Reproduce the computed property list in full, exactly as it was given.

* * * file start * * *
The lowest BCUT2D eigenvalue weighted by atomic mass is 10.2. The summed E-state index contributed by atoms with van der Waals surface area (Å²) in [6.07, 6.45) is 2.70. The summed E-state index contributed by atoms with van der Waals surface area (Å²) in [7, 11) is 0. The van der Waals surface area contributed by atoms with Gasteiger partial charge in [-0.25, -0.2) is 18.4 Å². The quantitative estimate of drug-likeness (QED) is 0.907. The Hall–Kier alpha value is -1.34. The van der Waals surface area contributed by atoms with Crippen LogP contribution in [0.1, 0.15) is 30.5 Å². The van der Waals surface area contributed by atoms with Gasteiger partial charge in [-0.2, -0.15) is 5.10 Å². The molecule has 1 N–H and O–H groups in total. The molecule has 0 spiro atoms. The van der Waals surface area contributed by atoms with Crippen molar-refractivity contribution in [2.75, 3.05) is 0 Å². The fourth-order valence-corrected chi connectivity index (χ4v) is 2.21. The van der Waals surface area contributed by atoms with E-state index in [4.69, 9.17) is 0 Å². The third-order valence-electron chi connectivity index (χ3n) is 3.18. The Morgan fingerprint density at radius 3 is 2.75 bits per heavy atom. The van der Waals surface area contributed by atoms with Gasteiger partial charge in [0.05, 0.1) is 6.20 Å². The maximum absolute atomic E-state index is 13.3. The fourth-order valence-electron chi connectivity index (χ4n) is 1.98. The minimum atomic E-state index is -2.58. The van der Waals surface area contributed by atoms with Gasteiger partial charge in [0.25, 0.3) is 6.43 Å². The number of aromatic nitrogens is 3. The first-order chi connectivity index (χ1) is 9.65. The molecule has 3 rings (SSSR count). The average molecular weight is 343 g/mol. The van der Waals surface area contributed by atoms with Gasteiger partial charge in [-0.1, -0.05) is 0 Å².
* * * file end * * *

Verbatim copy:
The lowest BCUT2D eigenvalue weighted by atomic mass is 10.2. The summed E-state index contributed by atoms with van der Waals surface area (Å²) in [6.07, 6.45) is 2.70. The summed E-state index contributed by atoms with van der Waals surface area (Å²) in [7, 11) is 0. The van der Waals surface area contributed by atoms with Gasteiger partial charge in [-0.25, -0.2) is 18.4 Å². The quantitative estimate of drug-likeness (QED) is 0.907. The Hall–Kier alpha value is -1.34. The van der Waals surface area contributed by atoms with Crippen LogP contribution in [0.1, 0.15) is 30.5 Å². The van der Waals surface area contributed by atoms with Gasteiger partial charge in [-0.2, -0.15) is 5.10 Å². The molecule has 1 N–H and O–H groups in total. The molecule has 0 spiro atoms. The van der Waals surface area contributed by atoms with Crippen molar-refractivity contribution in [2.75, 3.05) is 0 Å². The fourth-order valence-corrected chi connectivity index (χ4v) is 2.21. The van der Waals surface area contributed by atoms with E-state index in [4.69, 9.17) is 0 Å². The third-order valence-electron chi connectivity index (χ3n) is 3.18. The Morgan fingerprint density at radius 3 is 2.75 bits per heavy atom. The van der Waals surface area contributed by atoms with Gasteiger partial charge in [0.05, 0.1) is 6.20 Å². The maximum absolute atomic E-state index is 13.3. The fourth-order valence-electron chi connectivity index (χ4n) is 1.98. The minimum atomic E-state index is -2.58. The van der Waals surface area contributed by atoms with Gasteiger partial charge in [0.25, 0.3) is 6.43 Å². The number of aromatic nitrogens is 3. The first-order chi connectivity index (χ1) is 9.65. The molecule has 3 rings (SSSR count). The average molecular weight is 343 g/mol. The van der Waals surface area contributed by atoms with Gasteiger partial charge in [-0.1, -0.05) is 0 Å².